The Devil's Blood - The Thousandfold Epicentre
The dutch group The Devil's Blood are one of those exceedingly rare projects that combine skill with an abundance of curiosity and depth of character, the type of outfit that defies catagorization regardless of their actual sound. For example, the sound of The Thousandfold Epicentre is very much rooted in 60's pychadelica and 70's hard rock, but the nature of the beast itself is much more modern. Or, perhaps, much more ancient, as the band's ethos is very much a dark, ritualistic and occultist place in which they conjure up the inspiration for their lyrical approach. It runs in direct conflict with the music most of the time, and their is a certain and unintended comedic aspect to it. While many potential listeners won't take on the band the same way, to read their press kit and then listen to the music is to witness a contradiciton in it's purest form. Almost as if the band felt it necessary to push forward their social and spiritual agenda because they had the platform to do so.
But this shouldn't reflect negatively on what is otherwise an excellent album. The bandmembers go by names such as "SL/TDB/A-O" which, frankly, I have no idea whatsoever how to interpret. There are only two lines listed for band members, but seeing as how each line is broken into segments, I cannot tell you who exactly makes up the band. But I do know that the band features a female lead singer who has an absolutely perfect voice for these nostalgic blends of classic rock. "Unending Singularity' is a precarious and ominous introduction, building and brooding at a creeping pace until "On The Wings of Gloria" rattles to sudden life with a jangling riff and pounding percussion. The twang and bend of the guitar/bass rhythm conjures up thoughts of classic surf rock, and when the vocals kick in it's like a trip through the history of rock. The track builds into a mess of effects and distortion before pacing itself for an excellent finish, a great introduction to what The Devil's Blood are all about. "Die The Death" is a much more straightforward punch of hard rock, with some vicious leads that segue into a more Skynrd-esque jam. "Within The Charnel House Of Love" is a big, bombastic piece, with some fantastic snare work during certain sections that give way to more placid bridge sections. Extremely catchy, a song that would fall right into place on classic rock radio rotations. "Cruel Lover" is pure Heart worship, with the rhythm section taking a cue from "Barracuda" while the song pushes forward admirably. Bands like Europe, Survivor, Journey, etc also come to mind here and elsewhere. Other outstanding tracks include "She" and the much darker, more fitting to their ethos likes of "The Madness of Serpents" and the slow-to-build but climatic finishing closer "Feverdance"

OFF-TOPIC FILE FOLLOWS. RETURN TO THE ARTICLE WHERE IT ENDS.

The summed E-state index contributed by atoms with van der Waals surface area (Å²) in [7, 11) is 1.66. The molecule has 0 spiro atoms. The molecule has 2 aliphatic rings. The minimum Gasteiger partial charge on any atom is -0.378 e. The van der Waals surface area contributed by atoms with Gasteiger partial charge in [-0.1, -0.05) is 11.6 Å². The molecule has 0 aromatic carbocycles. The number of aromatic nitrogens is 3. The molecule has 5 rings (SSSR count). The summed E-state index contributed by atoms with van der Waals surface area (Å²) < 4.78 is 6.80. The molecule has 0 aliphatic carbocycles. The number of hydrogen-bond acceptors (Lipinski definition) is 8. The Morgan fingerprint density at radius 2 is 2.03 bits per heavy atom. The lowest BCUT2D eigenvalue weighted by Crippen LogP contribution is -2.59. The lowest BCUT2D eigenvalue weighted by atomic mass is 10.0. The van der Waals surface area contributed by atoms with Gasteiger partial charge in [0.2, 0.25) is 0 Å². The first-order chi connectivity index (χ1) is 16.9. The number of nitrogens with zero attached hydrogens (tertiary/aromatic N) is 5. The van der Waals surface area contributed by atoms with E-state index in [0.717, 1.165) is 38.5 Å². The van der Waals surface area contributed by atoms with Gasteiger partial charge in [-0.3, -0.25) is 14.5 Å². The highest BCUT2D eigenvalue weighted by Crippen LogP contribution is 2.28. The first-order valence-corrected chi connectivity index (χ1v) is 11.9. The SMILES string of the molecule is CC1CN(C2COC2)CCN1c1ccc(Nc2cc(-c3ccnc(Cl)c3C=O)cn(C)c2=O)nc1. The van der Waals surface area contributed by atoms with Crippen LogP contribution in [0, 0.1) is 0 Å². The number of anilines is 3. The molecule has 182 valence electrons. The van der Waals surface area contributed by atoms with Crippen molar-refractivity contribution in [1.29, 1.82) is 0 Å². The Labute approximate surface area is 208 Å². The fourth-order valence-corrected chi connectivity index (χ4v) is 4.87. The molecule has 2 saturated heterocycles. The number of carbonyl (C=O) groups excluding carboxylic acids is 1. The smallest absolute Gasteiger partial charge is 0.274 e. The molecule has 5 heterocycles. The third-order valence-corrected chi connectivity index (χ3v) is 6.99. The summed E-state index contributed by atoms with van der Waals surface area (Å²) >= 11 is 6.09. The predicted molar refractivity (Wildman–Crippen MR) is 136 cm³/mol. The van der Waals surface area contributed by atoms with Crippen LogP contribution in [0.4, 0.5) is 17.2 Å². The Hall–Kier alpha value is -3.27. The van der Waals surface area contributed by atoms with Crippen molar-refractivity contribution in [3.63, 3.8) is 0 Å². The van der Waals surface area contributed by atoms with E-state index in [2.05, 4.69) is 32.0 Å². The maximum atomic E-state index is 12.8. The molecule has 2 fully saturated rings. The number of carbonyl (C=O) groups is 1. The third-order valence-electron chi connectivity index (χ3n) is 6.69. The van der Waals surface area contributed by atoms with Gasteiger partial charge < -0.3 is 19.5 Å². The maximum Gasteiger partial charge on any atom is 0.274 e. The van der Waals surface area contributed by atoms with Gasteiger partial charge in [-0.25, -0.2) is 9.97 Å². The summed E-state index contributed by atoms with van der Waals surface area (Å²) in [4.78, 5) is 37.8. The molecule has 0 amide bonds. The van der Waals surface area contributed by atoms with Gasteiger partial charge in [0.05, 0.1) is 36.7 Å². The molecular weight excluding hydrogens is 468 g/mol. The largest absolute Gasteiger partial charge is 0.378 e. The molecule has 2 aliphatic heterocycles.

After a few spins you start to see the why and how of the interplay between the lyrical and spiritual underpinnings and some of the more trance-inducing, psychedelic moments of The Thousandfold Epicentre. However, you're still going to be well off not knowing all of what the band professes before giving them a listen. Not necessary to the overall impact, The Devil's Blood deliver a mostly enjoyable journey through some of rock's more historic moments over the course of 11 tracks, and break any potential monotiny with their prerogative for darker, somber and more drawn-out passages. It's hard to recommend this album to anyone in particular, but it's easy to say that everyone should give them a shot. There's a wide appeal factor, and each individual track may satisfy the tastes of many different people.
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